The stock cooling of the Obsidian 450D is very good in terms of acoustics performance, with the fans being only slightly audible even while running at maximum speed; however, although the noise figures are very low for a case with so many openings, even with the fans running at maximum speed, the noise of everything installed inside the Obsidian 450D (e.g. GPUs, CPU coolers, etc.) will not be damped in the slightest. Corsair obviously did not design Obsidian 450D with minimal noise operation in mind; it wouldn't make much sense to do so either, as they already had the Obsidian 550D available for that purpose.

In terms of design, the Obsidian series consists of Corsair's most serious and elegant products. They have not been created so as to stand out via an aggressive appearance or strong lighting; the Obsidian series cases lure the attention of spectators through their clean, refined design. The post-minimalistic design of the 450D is undoubtedly a perfect match for the Obsidian series. Uniqueness however is an entirely different story; the Obsidian 450D is essentially a larger 350D or smaller 750D, as all three of these cases share the same design. Even the cubic 250D and the massive 900D share a similar core design, with the distinguishable dissimilarities being due to their much different shape. If the 450D had no perforated front intake cover, it could be easily mistaken for a 350D, even though the latter is significantly shorter.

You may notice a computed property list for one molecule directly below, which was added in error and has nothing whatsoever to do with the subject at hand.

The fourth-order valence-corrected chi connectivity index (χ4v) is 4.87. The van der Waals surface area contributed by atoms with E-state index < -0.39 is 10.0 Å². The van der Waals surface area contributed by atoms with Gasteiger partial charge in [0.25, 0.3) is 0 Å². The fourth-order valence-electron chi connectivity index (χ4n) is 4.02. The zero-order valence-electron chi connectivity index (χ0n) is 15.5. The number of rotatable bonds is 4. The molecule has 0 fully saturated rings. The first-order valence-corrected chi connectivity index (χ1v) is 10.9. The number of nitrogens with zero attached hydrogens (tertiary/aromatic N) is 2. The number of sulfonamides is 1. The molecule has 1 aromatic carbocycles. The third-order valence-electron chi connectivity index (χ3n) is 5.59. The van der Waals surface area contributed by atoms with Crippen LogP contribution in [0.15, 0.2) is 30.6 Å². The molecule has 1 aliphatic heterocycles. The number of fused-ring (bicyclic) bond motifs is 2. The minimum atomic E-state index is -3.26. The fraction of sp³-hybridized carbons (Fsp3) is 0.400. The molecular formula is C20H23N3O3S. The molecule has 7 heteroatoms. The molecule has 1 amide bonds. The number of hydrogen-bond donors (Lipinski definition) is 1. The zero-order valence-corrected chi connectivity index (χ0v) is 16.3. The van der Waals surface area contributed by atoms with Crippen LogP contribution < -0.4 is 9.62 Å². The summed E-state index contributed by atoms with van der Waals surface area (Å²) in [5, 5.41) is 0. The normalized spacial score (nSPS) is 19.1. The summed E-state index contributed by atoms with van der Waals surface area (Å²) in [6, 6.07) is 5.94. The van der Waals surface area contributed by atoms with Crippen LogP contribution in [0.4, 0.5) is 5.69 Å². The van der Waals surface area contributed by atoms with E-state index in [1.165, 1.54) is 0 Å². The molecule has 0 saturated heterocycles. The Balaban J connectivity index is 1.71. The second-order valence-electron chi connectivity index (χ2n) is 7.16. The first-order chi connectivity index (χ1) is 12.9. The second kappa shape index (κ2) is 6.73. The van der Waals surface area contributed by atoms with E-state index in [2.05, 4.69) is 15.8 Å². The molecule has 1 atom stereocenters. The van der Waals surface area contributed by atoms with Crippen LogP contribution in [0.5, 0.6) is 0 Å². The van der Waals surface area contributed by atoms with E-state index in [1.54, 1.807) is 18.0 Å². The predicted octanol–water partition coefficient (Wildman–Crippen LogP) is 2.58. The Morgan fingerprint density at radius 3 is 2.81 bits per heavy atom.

The MSRP of $119 is reasonable for an Obsidian series case, especially considering that the similarly sized 650D retails for nearly twice the price. However, there are multitudes of similarly sized and less expensive products available, some of which offer the Obsidian 450D strong competition. Even Corsair's own products, such as the Carbide 500R and 300R, are possible opponents for the Obsidian 450D, as they too offer good cooling options and versatility. We however believe that the strongest feature of the Obsidian 450D is its graceful, clean appearance, which will surely attract a significant number of consumers all by itself.

In summary, the Obsidian 450D delivers great cooling performance and a clean aesthetic at a moderately high price. Those who have eyed the Obsidian 350D in the past and wanted something a bit larger (but not as large as the 650D) will be pleased with what it offers. Corsair continues to make cases that are easy to work with and have all the necessary features, and the 450D is no exception. While it's not the best fit for a low-noise solution, enthusiasts and gamers will have plenty to work with.